FIG. 1 is a system block diagram of the over-all digital data processing system in which the invention can be utilized. The over-all system is essentially modular and provides for parallel processing.
For the configuration illustrated, from one to four Instruction Processors IP0 through IP3, each labelled 10, can be utilized. Each IP can for example be a Type 3054-00 unit available from Sperry Corporation, or such other Instruction Processor available commercially as would be compatible. The IP provides basic mode and extended mode instruction execution, virtual machine capability, and contains two buffer memories (not shown, one an operand buffer, and the other an instruction buffer. Each IP is functional to call instructions from memory, execute the instructions, and in general does data manipulation. The IP also executes instructions to set up input and output data buffers and channel access control.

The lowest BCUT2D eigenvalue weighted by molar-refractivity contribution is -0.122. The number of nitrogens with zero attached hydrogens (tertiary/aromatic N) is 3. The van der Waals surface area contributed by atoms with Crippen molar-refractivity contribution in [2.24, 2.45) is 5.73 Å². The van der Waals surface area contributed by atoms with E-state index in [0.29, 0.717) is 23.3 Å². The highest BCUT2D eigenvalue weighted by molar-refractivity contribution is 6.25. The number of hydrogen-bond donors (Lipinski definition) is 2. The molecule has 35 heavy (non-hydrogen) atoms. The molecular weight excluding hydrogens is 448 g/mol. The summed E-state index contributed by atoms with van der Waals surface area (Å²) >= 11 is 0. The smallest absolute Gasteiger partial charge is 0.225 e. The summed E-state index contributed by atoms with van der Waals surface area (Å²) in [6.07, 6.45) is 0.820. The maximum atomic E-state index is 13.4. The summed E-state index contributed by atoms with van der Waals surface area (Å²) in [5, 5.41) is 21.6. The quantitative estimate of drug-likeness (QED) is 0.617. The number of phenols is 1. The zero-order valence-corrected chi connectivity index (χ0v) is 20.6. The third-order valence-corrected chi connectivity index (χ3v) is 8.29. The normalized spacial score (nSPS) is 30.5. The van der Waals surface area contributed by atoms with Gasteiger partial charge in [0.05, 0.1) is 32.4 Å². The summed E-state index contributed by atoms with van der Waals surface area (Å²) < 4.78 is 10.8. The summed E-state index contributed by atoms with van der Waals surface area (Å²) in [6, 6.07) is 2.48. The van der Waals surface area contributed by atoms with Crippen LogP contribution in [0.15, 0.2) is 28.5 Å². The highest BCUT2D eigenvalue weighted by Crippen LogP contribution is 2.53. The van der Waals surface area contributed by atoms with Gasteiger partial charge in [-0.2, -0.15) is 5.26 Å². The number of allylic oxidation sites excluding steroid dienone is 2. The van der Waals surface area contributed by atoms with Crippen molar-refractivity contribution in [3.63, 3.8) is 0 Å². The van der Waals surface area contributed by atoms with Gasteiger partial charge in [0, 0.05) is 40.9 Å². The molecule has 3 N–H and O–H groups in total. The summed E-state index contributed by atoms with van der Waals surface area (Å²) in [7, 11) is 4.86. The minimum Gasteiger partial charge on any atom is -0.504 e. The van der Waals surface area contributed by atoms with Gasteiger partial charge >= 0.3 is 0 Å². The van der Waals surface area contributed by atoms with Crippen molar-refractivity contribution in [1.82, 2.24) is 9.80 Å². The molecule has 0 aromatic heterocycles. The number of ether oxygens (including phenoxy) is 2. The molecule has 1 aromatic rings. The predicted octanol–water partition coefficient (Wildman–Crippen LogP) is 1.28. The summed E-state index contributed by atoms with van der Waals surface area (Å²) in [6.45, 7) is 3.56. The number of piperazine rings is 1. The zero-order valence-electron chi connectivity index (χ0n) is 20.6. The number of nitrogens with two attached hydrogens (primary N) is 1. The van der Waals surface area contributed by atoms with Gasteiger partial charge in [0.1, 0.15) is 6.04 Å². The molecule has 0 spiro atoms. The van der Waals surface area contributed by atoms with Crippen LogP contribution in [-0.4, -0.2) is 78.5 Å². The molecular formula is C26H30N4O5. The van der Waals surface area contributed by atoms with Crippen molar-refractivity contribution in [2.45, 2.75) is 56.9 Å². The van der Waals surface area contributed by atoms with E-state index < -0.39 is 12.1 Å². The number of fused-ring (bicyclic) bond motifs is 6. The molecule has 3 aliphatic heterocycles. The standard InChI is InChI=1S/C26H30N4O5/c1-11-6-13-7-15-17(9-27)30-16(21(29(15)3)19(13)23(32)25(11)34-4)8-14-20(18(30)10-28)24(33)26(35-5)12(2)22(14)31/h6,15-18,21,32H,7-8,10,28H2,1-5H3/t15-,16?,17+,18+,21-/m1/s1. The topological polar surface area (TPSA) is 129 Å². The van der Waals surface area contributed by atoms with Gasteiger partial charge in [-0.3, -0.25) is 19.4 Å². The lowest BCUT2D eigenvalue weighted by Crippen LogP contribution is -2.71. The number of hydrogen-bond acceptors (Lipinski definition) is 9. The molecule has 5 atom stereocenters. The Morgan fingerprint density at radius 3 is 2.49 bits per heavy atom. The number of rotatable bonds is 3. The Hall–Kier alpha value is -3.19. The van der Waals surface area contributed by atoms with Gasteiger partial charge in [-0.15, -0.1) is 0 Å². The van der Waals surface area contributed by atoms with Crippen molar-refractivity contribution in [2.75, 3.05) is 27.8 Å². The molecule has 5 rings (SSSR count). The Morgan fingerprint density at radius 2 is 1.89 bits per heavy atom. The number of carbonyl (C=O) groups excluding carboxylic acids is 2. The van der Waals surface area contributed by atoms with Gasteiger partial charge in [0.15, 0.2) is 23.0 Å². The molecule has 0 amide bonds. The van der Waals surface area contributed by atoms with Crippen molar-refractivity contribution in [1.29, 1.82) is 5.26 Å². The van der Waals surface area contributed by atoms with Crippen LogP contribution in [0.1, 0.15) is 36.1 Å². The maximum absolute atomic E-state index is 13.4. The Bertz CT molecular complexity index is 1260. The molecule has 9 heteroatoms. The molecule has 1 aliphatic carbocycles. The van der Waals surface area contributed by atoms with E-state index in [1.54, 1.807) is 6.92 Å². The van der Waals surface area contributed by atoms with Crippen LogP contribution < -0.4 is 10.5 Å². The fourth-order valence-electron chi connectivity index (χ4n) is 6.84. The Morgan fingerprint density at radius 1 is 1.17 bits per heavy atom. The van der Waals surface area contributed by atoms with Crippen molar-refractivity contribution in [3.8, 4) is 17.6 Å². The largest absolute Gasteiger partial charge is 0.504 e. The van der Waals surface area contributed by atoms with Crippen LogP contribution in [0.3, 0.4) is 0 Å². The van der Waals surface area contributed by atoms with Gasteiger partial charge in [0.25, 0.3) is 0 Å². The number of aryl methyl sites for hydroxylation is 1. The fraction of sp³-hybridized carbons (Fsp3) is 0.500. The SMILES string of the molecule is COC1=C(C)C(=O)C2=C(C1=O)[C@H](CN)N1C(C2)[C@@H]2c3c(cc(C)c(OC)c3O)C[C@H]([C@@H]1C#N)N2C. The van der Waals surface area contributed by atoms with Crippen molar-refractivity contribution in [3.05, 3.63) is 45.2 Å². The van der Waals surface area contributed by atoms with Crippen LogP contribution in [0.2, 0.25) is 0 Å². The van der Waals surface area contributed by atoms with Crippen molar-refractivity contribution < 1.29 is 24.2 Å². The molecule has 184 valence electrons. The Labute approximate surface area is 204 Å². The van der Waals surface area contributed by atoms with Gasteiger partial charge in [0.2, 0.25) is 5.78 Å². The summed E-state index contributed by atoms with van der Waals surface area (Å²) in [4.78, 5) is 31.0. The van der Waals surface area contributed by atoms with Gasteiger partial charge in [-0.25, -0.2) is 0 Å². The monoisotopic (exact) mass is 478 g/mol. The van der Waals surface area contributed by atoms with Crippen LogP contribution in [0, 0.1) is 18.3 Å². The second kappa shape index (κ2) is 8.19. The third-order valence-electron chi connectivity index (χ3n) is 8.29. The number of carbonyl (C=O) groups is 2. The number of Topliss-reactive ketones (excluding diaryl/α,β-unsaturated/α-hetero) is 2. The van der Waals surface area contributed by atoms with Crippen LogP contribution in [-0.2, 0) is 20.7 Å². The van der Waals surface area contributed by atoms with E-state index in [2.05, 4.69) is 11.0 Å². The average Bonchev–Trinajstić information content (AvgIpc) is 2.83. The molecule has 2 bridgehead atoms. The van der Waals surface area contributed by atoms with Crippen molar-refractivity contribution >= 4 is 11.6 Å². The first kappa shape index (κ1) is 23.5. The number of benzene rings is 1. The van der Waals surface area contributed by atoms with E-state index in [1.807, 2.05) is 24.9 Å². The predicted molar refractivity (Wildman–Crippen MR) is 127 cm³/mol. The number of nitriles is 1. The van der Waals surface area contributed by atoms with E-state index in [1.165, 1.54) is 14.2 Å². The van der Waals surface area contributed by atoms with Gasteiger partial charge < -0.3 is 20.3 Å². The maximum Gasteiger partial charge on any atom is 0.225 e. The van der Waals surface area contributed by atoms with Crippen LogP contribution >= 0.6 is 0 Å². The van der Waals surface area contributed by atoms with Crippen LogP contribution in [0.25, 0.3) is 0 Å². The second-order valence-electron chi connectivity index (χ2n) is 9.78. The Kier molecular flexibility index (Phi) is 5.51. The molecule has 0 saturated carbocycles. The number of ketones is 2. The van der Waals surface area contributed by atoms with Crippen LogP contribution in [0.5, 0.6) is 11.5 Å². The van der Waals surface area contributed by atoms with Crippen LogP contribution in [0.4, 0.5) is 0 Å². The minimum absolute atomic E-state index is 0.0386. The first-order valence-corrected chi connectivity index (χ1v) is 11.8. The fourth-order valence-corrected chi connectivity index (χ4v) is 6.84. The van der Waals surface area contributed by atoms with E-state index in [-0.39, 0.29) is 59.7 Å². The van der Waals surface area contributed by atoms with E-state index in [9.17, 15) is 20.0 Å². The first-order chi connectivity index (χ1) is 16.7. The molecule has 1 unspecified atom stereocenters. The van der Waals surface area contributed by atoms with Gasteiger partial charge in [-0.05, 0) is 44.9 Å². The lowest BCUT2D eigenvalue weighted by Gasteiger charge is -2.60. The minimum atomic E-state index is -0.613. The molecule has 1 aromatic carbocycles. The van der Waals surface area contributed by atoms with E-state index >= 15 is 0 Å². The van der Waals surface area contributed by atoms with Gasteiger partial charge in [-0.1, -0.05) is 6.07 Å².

In conjunction with the IP's from one to four Input/Output Processors IOP0 through IOP3, labelled 12, can be utilized. The interconnections between the IP's and the IOP's, collectively labelled 14, are, in fact, direct connections between each unit, and the interconnection is not bussed. Each IOP can be a Type 3067-00 unit available from Sperry Corporation, or an equivalent type of processor. The IOP's handle all communications between the IP's and the memory systems and the peripheral subsystems (not shown). In this type of configuration, the IP's function as the system Central Processing Units, and the IOP's act as CPU's to handle all of the communications. The IP's and IOP's are commonly referred to as the 1100/90 system.